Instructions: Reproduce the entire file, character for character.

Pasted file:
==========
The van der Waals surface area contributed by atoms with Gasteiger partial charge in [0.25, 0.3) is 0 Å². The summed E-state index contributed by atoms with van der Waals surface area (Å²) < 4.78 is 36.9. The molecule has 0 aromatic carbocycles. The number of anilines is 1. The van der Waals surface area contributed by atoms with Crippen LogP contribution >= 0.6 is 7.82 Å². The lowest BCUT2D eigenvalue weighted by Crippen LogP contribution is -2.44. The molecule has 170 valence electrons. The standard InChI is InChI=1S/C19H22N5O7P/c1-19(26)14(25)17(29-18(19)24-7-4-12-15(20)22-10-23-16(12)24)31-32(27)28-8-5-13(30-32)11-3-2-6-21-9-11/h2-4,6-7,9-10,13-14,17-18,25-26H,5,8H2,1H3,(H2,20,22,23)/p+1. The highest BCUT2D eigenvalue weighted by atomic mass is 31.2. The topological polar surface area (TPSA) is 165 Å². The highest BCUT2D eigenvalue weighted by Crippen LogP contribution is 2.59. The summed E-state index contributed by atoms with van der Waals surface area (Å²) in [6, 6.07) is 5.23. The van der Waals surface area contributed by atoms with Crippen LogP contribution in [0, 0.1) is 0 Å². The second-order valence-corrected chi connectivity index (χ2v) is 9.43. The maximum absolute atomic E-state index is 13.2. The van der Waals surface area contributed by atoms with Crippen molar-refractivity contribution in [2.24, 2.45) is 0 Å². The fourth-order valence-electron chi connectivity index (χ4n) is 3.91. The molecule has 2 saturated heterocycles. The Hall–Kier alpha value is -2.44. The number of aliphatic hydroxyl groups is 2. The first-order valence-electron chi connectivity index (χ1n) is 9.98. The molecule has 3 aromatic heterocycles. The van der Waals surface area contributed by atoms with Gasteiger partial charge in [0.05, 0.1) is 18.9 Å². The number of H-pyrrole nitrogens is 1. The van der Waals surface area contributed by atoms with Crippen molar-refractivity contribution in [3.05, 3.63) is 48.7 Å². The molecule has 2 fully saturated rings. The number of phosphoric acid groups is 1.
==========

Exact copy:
The van der Waals surface area contributed by atoms with Gasteiger partial charge in [0.25, 0.3) is 0 Å². The summed E-state index contributed by atoms with van der Waals surface area (Å²) < 4.78 is 36.9. The molecule has 0 aromatic carbocycles. The number of anilines is 1. The van der Waals surface area contributed by atoms with Crippen LogP contribution >= 0.6 is 7.82 Å². The lowest BCUT2D eigenvalue weighted by Crippen LogP contribution is -2.44. The molecule has 170 valence electrons. The standard InChI is InChI=1S/C19H22N5O7P/c1-19(26)14(25)17(29-18(19)24-7-4-12-15(20)22-10-23-16(12)24)31-32(27)28-8-5-13(30-32)11-3-2-6-21-9-11/h2-4,6-7,9-10,13-14,17-18,25-26H,5,8H2,1H3,(H2,20,22,23)/p+1. The highest BCUT2D eigenvalue weighted by atomic mass is 31.2. The topological polar surface area (TPSA) is 165 Å². The highest BCUT2D eigenvalue weighted by Crippen LogP contribution is 2.59. The summed E-state index contributed by atoms with van der Waals surface area (Å²) in [6, 6.07) is 5.23. The van der Waals surface area contributed by atoms with Crippen LogP contribution in [0, 0.1) is 0 Å². The second-order valence-corrected chi connectivity index (χ2v) is 9.43. The maximum absolute atomic E-state index is 13.2. The van der Waals surface area contributed by atoms with Crippen molar-refractivity contribution in [2.24, 2.45) is 0 Å². The fourth-order valence-electron chi connectivity index (χ4n) is 3.91. The molecule has 2 saturated heterocycles. The Hall–Kier alpha value is -2.44. The number of aliphatic hydroxyl groups is 2. The first-order valence-electron chi connectivity index (χ1n) is 9.98. The molecule has 3 aromatic heterocycles. The van der Waals surface area contributed by atoms with Gasteiger partial charge in [0.05, 0.1) is 18.9 Å². The number of H-pyrrole nitrogens is 1. The van der Waals surface area contributed by atoms with Crippen molar-refractivity contribution in [3.05, 3.63) is 48.7 Å². The molecule has 2 fully saturated rings. The number of phosphoric acid groups is 1.